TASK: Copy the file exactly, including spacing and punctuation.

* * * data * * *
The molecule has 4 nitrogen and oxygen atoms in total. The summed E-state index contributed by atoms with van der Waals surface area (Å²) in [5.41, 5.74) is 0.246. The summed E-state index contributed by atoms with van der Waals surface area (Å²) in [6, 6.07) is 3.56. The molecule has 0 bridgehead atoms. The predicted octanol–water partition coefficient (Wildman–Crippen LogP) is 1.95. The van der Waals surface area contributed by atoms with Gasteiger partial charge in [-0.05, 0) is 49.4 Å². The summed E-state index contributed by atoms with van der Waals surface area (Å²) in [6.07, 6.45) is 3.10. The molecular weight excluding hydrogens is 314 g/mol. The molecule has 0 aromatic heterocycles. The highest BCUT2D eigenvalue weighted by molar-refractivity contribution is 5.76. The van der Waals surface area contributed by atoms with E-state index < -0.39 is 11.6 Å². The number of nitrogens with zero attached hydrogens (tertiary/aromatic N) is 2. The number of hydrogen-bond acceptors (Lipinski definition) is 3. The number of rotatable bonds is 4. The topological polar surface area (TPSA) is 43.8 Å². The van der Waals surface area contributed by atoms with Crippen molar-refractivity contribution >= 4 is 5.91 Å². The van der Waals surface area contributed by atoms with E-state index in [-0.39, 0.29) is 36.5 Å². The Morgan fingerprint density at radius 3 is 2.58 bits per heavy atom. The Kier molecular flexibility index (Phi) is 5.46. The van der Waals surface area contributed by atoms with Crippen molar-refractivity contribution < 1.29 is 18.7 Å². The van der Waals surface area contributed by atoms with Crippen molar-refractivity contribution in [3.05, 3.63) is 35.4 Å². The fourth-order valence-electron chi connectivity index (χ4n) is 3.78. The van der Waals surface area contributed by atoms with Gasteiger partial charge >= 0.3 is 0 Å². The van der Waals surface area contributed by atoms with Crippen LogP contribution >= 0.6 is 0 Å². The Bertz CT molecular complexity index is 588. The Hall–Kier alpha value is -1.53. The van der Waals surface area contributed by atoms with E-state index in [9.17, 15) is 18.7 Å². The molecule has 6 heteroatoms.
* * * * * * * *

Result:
The molecule has 4 nitrogen and oxygen atoms in total. The summed E-state index contributed by atoms with van der Waals surface area (Å²) in [5.41, 5.74) is 0.246. The summed E-state index contributed by atoms with van der Waals surface area (Å²) in [6, 6.07) is 3.56. The molecule has 0 bridgehead atoms. The predicted octanol–water partition coefficient (Wildman–Crippen LogP) is 1.95. The van der Waals surface area contributed by atoms with Gasteiger partial charge in [-0.05, 0) is 49.4 Å². The summed E-state index contributed by atoms with van der Waals surface area (Å²) in [6.07, 6.45) is 3.10. The molecular weight excluding hydrogens is 314 g/mol. The molecule has 0 aromatic heterocycles. The highest BCUT2D eigenvalue weighted by molar-refractivity contribution is 5.76. The van der Waals surface area contributed by atoms with E-state index < -0.39 is 11.6 Å². The number of nitrogens with zero attached hydrogens (tertiary/aromatic N) is 2. The number of hydrogen-bond acceptors (Lipinski definition) is 3. The number of rotatable bonds is 4. The topological polar surface area (TPSA) is 43.8 Å². The van der Waals surface area contributed by atoms with Crippen molar-refractivity contribution >= 4 is 5.91 Å². The van der Waals surface area contributed by atoms with E-state index in [-0.39, 0.29) is 36.5 Å². The Morgan fingerprint density at radius 3 is 2.58 bits per heavy atom. The Kier molecular flexibility index (Phi) is 5.46. The van der Waals surface area contributed by atoms with Crippen molar-refractivity contribution < 1.29 is 18.7 Å². The van der Waals surface area contributed by atoms with Crippen molar-refractivity contribution in [3.05, 3.63) is 35.4 Å². The fourth-order valence-electron chi connectivity index (χ4n) is 3.78. The van der Waals surface area contributed by atoms with Gasteiger partial charge >= 0.3 is 0 Å². The van der Waals surface area contributed by atoms with Crippen LogP contribution >= 0.6 is 0 Å². The Bertz CT molecular complexity index is 588. The Hall–Kier alpha value is -1.53. The van der Waals surface area contributed by atoms with E-state index in [9.17, 15) is 18.7 Å². The molecule has 6 heteroatoms.